Sixteen years ago, India purchased from Israel three Phalcon AWACS developed by Israel Aerospace Industries. The $1.1 billion deal was inked in 2004 and the aircraft delivered in 2009 and 2011. Next week, the Indian Cabinet is expected to approve another such deal, valued at around $1 billion.
The Israeli airborne warning and control system is mounted on Russian-origin Illyushin-76 transport aircraft. Experts call the plane an eye in the sky because of its surveillance capabilities for tracking enemy aircraft, hostile missiles, drones and troops on the ground.
The megadeal was previously derailed several times due to high costs. Now it seems that India is determined to go through with the purchase. Indian newspapers reported that the Cabinet Committee on Security is set to give its final nod to the deal after extensive inter-ministerial consultations. With tensions vis-a-vis China and Pakistan growing high, India is interested in acquiring two AWACS, to be delivered in three to four years. This would be a significant boon to Israel’s aeronautic and security industries, as Israeli defense exports were $7.2 billion in 2019, down from more than $9.3 billion in 2017.
According to the report, the top three customers of Israeli arms in the past year were India, Azerbaijan and Vietnam. In fact, for a few years now, India has been the largest buyer of Israeli military equipment, and Israel is the second-largest defense supplier to India after Russia. Israel has sold to India in recent years warships, missiles, electro-optic equipment and more.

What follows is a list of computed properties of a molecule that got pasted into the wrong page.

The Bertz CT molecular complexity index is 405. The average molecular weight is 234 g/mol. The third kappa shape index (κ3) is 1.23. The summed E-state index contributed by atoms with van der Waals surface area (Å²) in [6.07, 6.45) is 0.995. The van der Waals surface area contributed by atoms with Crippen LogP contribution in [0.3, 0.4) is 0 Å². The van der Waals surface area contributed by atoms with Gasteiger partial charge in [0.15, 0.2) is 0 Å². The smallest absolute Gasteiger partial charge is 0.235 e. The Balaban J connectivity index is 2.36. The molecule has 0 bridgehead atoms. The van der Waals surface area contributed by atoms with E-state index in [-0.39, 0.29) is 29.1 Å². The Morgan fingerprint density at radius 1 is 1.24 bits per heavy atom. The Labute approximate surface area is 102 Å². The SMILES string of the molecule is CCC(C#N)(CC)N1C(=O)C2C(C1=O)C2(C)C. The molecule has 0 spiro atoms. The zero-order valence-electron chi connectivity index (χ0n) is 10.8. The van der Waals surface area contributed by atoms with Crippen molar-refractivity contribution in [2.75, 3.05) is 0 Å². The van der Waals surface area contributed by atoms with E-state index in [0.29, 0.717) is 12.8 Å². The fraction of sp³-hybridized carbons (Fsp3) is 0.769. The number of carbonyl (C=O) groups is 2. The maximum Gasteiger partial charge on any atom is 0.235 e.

The defense aspect is a major element in Israel-India bilateral ties, but by far not the only one. In recent years, India has been one of Israel's top 10 trade partners.
The rapprochement between the countries has also been accompanied — some may say generated — by the rapport between the two leaders. Photos of Indian Prime Minister Narendra Modi and Israel’s Benjamin Netanyahu taking a barefoot stroll on an Israeli beach in 2017 went viral. It was the first-ever visit in Israel by an Indian prime minister. During the visit, the two leaders presented a series of agreements for cooperation on satellite technology, water and agriculture, as well as the creation of a $40 million innovation fund.
Modi’s visit was followed by a Netanyahu trip to India in 2018. This was the second visit to India by an Israeli premier since the two countries established diplomatic relations in 1992. Here, too, the two leaders exhibited especially warm relations. In a move described by the Indian Foreign Ministry as a "departure from protocol," Modi received Netanyahu upon arrival at the Delhi airport.